Yes, Lonzo Ball not only recorded his 1st career triple-double, he became the youngest player ever to record one besting LeBron James by 5 days. Further, per the Lakers PR team, Lonzo became the first rookie to record at least 19 points, 13 assists, 12 rebounds, and 3 steals since Michael Jordan in 1985. And while no one should reasonably expect Ball to be as good a player as LeBron or MJ, these are impressive names to be associated with.
It wasn’t just the numbers with Lonzo, either, it was how he got them. His outside shot was falling early and often as he hit two early 3’s and knocked down 3-5 overall. He also got to whatever spot he wanted to on the floor, consistently beating his man off the dribble or utilizing picks well to find the creases in the Buck’s defense. As I tweeted at halftime, Lonzo personified John Wodden’s old axiom to “be quick, but not hurry” — he played with great pace and tempo while also never looking like he was in a rush.
After the game Lonzo was asked about his achievement and basically shrugged it off. As he’s said from summer league through this point in the regular season, all Lonzo wants to do is win. His triple double and overall good play, then, lessens in value if it doesn’t help his team accomplish what they want to. I’m sure there will be more nights like this one, though. And, hopefully, when they come, the Lakers can get a W to go along with them.
And now, a few notes…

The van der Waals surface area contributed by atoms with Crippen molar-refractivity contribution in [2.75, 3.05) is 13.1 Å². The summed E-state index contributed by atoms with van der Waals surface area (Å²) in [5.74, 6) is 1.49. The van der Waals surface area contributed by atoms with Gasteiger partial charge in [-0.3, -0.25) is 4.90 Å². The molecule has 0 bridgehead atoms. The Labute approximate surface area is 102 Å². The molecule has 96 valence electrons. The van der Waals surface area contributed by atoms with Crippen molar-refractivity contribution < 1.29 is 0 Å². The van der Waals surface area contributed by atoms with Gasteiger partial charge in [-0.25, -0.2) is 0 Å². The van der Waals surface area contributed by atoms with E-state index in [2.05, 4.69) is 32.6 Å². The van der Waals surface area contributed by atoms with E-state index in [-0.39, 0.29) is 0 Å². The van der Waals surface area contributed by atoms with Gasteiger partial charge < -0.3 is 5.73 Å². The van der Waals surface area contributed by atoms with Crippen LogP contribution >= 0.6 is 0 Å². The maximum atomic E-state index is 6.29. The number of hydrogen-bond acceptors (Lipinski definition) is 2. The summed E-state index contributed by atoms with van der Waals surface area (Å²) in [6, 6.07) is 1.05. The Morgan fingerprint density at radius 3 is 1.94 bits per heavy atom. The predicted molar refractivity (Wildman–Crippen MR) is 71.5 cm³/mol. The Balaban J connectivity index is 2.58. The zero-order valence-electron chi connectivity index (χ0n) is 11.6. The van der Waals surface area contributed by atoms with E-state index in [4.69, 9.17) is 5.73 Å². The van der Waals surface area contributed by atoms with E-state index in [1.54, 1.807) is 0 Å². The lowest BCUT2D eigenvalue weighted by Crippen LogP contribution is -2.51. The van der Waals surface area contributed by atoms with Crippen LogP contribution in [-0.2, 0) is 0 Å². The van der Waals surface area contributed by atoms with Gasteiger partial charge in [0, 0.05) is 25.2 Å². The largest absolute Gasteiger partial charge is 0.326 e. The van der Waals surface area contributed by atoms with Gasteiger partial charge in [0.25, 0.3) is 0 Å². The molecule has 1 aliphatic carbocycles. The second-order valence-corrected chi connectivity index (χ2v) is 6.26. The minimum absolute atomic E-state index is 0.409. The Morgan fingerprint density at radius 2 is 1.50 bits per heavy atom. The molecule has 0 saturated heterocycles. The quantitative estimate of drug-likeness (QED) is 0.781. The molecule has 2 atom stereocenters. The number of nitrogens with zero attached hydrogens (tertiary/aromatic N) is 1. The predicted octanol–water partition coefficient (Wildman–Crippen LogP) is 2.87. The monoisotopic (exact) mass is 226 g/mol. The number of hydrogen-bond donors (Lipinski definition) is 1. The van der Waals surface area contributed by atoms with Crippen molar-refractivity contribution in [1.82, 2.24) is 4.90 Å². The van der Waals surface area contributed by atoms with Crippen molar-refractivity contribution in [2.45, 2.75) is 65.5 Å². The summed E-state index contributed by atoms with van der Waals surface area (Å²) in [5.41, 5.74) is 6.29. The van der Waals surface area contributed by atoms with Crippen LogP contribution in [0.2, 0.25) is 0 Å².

*I noted earlier that Kuzma didn’t shoot well from distance, but that doesn’t mean he played poorly overall because that wasn’t the case. The rookie forward tallied 21 points and 11 rebounds while shooting 8-17 from the field. He worked hard defending Giannis to begin the game and while he gave up some buckets in isolation, there’s a long line of NBA players who suffer the same fate in those situations.
*If there’s a place the Lakers lost this game, it was at the FT line. The team missed 15 freebies on the night (22-37) while the Bucks only missed 4 (22-26). In a game you only lose by 8, missing 15 FT’s is an absolute killer.
*Rough night for Brandon Ingram. 2-10 shooting for 8 points and he also missed half his 8 FT’s. He did have 7 rebounds and 2 steals, but overall he just didn’t play well.
*This was one of Jordan Clarkson’s most frustrating games of the year, if not the most frustrating. He absolutely pounded the hell out of the ball on nearly every touch and never seemed to find a rhythm as a passer. Further, he really struggled with Matthew Dellavedova’s on ball defense, getting flustered multiple times by the pesky defender’s ball pressure. I thought this was a game where the Lakers really needed a more reliable reserve PG…sadly, they don’t have that guy on the roster right now.
*Julius Randle played well. He was only credited with 7 FGA’s (hitting 4), but that’s because he took 12 FT’s (making 9). His 17 points and 9 rebounds were good to see as were his 27 minutes played. He did have some awkward moments in the paint trying to navigate all the long arms of the Bucks’ defense, but I thought he acquitted himself well down there even if it didn’t always look pretty.